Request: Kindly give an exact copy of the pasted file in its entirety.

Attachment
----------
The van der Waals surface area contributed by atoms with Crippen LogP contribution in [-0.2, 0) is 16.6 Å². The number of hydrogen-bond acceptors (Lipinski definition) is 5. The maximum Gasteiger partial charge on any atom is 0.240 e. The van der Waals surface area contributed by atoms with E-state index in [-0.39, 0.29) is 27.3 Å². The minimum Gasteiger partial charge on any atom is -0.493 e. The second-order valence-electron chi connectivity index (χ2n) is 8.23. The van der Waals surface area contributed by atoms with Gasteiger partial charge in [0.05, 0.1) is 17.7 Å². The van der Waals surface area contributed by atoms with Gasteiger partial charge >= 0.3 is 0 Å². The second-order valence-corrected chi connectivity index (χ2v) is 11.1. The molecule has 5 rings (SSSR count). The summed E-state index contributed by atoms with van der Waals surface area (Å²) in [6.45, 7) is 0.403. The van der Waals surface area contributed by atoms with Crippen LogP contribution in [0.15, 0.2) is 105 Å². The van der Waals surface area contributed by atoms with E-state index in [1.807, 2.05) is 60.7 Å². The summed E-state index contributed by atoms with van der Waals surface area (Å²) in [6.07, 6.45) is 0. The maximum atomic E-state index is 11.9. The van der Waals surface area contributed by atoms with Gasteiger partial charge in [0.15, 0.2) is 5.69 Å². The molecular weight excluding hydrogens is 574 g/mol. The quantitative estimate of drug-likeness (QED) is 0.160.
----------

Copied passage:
The van der Waals surface area contributed by atoms with Crippen LogP contribution in [-0.2, 0) is 16.6 Å². The number of hydrogen-bond acceptors (Lipinski definition) is 5. The maximum Gasteiger partial charge on any atom is 0.240 e. The van der Waals surface area contributed by atoms with E-state index in [-0.39, 0.29) is 27.3 Å². The minimum Gasteiger partial charge on any atom is -0.493 e. The second-order valence-electron chi connectivity index (χ2n) is 8.23. The van der Waals surface area contributed by atoms with Gasteiger partial charge in [0.05, 0.1) is 17.7 Å². The van der Waals surface area contributed by atoms with Gasteiger partial charge >= 0.3 is 0 Å². The second-order valence-corrected chi connectivity index (χ2v) is 11.1. The molecule has 5 rings (SSSR count). The summed E-state index contributed by atoms with van der Waals surface area (Å²) in [6.45, 7) is 0.403. The van der Waals surface area contributed by atoms with Crippen LogP contribution in [0.15, 0.2) is 105 Å². The van der Waals surface area contributed by atoms with E-state index in [1.807, 2.05) is 60.7 Å². The summed E-state index contributed by atoms with van der Waals surface area (Å²) in [6.07, 6.45) is 0. The maximum atomic E-state index is 11.9. The van der Waals surface area contributed by atoms with Gasteiger partial charge in [0.15, 0.2) is 5.69 Å². The molecular weight excluding hydrogens is 574 g/mol. The quantitative estimate of drug-likeness (QED) is 0.160.